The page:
Judge Ketanji Brown Jackson Nominated to Supreme Court

Judge Ketanji Brown Jackson has been nominated to the Supreme Court by President Biden, potentially making her the first Black woman to serve on the Court. Jackson would be filling the seat of Associate Justice Stephen Breyer, who announced his retirement in January 2022.

Jackson was born to two public school teachers in 1970 and grew up in Miami, Florida. She has stated that her father’s decision to change careers and go to law school inspired her at a young age. Jackson attended Harvard University for both her undergraduate degree and law degree, graduating from Harvard Law School in 1996. From 1999 to 2000, she was a law clerk for Justice Breyer, whose seat she will be filling if confirmed. Jackson was a public defender in the D.C. federal court system from 2005 to 2007. If confirmed, she would be the first public defender to be seated on the Supreme Court. She also served on the US Sentencing Commission from 2010 to 2014. The Sentencing Commission creates sentencing guidelines for the federal court system. In 2013, President Barack Obama appointed Jackson as a judge in the D.C. District Court. In June 2021, President Biden appointed her to the D.C. Court of Appeals.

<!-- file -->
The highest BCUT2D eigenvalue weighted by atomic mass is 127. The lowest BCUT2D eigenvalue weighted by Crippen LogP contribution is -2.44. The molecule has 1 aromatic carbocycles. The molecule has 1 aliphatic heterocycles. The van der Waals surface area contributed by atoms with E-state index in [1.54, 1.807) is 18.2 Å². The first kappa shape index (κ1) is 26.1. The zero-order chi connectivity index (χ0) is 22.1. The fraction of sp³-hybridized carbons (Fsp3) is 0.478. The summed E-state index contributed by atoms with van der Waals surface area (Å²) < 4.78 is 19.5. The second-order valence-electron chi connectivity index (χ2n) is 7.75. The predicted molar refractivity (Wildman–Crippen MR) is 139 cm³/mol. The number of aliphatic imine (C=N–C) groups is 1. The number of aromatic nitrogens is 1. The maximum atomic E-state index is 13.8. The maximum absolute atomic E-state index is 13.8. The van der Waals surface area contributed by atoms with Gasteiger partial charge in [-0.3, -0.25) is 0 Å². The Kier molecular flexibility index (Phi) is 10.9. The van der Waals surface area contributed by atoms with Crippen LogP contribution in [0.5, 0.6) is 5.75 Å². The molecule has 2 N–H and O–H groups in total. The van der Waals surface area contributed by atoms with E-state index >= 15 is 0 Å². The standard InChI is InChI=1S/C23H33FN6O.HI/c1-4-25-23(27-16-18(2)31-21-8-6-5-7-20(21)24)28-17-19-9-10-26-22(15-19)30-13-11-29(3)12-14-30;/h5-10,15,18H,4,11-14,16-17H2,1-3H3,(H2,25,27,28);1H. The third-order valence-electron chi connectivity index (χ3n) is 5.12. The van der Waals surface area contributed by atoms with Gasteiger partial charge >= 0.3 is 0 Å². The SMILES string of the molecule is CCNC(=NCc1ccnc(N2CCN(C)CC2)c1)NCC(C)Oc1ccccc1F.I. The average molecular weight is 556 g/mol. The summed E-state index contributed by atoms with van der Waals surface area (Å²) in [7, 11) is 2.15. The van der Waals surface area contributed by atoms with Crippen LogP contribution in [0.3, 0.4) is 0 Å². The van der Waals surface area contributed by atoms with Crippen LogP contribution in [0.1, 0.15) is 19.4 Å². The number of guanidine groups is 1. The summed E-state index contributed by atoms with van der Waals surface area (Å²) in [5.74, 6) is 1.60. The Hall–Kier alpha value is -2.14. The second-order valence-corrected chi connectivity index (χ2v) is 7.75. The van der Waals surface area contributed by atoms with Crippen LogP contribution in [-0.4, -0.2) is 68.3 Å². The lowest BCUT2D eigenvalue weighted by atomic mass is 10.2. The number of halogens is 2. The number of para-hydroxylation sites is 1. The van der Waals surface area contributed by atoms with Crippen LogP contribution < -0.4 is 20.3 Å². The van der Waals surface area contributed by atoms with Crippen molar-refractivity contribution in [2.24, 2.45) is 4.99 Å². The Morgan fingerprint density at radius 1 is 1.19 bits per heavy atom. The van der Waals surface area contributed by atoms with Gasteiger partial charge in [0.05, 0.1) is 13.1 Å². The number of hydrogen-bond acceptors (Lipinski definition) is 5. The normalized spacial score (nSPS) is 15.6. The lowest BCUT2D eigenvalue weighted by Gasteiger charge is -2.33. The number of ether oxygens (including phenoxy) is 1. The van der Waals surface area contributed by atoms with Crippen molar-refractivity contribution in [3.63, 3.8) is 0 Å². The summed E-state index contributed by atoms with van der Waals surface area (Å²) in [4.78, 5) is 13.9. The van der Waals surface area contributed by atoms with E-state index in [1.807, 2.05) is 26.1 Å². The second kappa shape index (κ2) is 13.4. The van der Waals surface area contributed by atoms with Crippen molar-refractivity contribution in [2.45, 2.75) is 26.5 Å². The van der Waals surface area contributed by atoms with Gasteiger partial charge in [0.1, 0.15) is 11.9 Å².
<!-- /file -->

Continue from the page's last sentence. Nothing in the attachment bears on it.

On February 25, Jackson delivered remarks at the White House. She thanked Justice Breyer for serving as her mentor, stating, “the members of the Senate will decide if I fill your seat, but please know I could never fill your shoes.” She also paid tribute to Judge Constance Baker Motley, the first Black woman to serve as a federal judge. Motley served in the federal district court for the Southern District of New York from 1986 to 2005. Jackson noted that they share a birthday, with the women being born exactly 49 years apart. 

Justice Breyer will continue to serve until the end of the Supreme Court’s term in June or July. Jackson will then have to undergo a confirmation hearing in which she is evaluated by the Senate, with a simple majority vote (at least 51 senators) required to confirm her appointment. Confirmation hearings are often settings for partisan conflict, especially since the Senate is currently an even split between Democrats and Republicans. Jackson received bipartisan support for her nomination to the D.C. Appellate Court, with three Republican senators voting to confirm her appointment.

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